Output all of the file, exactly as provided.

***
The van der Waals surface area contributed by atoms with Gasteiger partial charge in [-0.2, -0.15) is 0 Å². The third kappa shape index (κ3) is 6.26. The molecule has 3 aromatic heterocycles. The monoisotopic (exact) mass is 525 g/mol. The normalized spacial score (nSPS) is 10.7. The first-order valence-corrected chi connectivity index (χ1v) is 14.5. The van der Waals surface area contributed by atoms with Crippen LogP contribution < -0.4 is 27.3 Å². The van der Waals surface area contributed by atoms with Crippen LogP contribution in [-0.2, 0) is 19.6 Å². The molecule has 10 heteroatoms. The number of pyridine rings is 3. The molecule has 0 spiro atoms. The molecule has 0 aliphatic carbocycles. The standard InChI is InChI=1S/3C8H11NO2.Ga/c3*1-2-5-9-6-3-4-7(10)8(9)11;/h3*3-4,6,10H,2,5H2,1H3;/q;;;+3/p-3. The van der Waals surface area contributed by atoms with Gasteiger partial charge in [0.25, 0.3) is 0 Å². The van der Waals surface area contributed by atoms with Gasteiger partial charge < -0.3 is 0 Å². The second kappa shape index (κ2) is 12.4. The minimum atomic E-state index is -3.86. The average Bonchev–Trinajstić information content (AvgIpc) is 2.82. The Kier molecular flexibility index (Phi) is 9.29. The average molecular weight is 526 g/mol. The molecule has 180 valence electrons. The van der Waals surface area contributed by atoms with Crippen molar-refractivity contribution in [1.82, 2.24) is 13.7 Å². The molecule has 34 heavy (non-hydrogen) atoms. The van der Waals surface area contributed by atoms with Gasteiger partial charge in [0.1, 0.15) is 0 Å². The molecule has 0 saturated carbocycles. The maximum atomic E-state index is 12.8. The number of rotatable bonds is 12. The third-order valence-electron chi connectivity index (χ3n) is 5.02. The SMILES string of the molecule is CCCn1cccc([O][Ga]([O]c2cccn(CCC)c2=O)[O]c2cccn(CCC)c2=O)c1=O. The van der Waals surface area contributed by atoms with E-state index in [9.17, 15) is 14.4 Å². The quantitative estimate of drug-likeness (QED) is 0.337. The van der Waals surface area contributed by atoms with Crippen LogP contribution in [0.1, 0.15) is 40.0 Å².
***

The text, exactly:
The van der Waals surface area contributed by atoms with Gasteiger partial charge in [-0.2, -0.15) is 0 Å². The third kappa shape index (κ3) is 6.26. The molecule has 3 aromatic heterocycles. The monoisotopic (exact) mass is 525 g/mol. The normalized spacial score (nSPS) is 10.7. The first-order valence-corrected chi connectivity index (χ1v) is 14.5. The van der Waals surface area contributed by atoms with Crippen LogP contribution < -0.4 is 27.3 Å². The van der Waals surface area contributed by atoms with Crippen LogP contribution in [-0.2, 0) is 19.6 Å². The molecule has 10 heteroatoms. The number of pyridine rings is 3. The molecule has 0 spiro atoms. The molecule has 0 aliphatic carbocycles. The standard InChI is InChI=1S/3C8H11NO2.Ga/c3*1-2-5-9-6-3-4-7(10)8(9)11;/h3*3-4,6,10H,2,5H2,1H3;/q;;;+3/p-3. The van der Waals surface area contributed by atoms with Gasteiger partial charge in [0.25, 0.3) is 0 Å². The van der Waals surface area contributed by atoms with Gasteiger partial charge < -0.3 is 0 Å². The second kappa shape index (κ2) is 12.4. The minimum atomic E-state index is -3.86. The average Bonchev–Trinajstić information content (AvgIpc) is 2.82. The Kier molecular flexibility index (Phi) is 9.29. The average molecular weight is 526 g/mol. The molecule has 180 valence electrons. The van der Waals surface area contributed by atoms with Crippen molar-refractivity contribution in [1.82, 2.24) is 13.7 Å². The molecule has 34 heavy (non-hydrogen) atoms. The van der Waals surface area contributed by atoms with Gasteiger partial charge in [0.1, 0.15) is 0 Å². The molecule has 0 saturated carbocycles. The maximum atomic E-state index is 12.8. The number of rotatable bonds is 12. The third-order valence-electron chi connectivity index (χ3n) is 5.02. The SMILES string of the molecule is CCCn1cccc([O][Ga]([O]c2cccn(CCC)c2=O)[O]c2cccn(CCC)c2=O)c1=O. The van der Waals surface area contributed by atoms with E-state index in [9.17, 15) is 14.4 Å². The quantitative estimate of drug-likeness (QED) is 0.337. The van der Waals surface area contributed by atoms with Crippen LogP contribution in [0.1, 0.15) is 40.0 Å².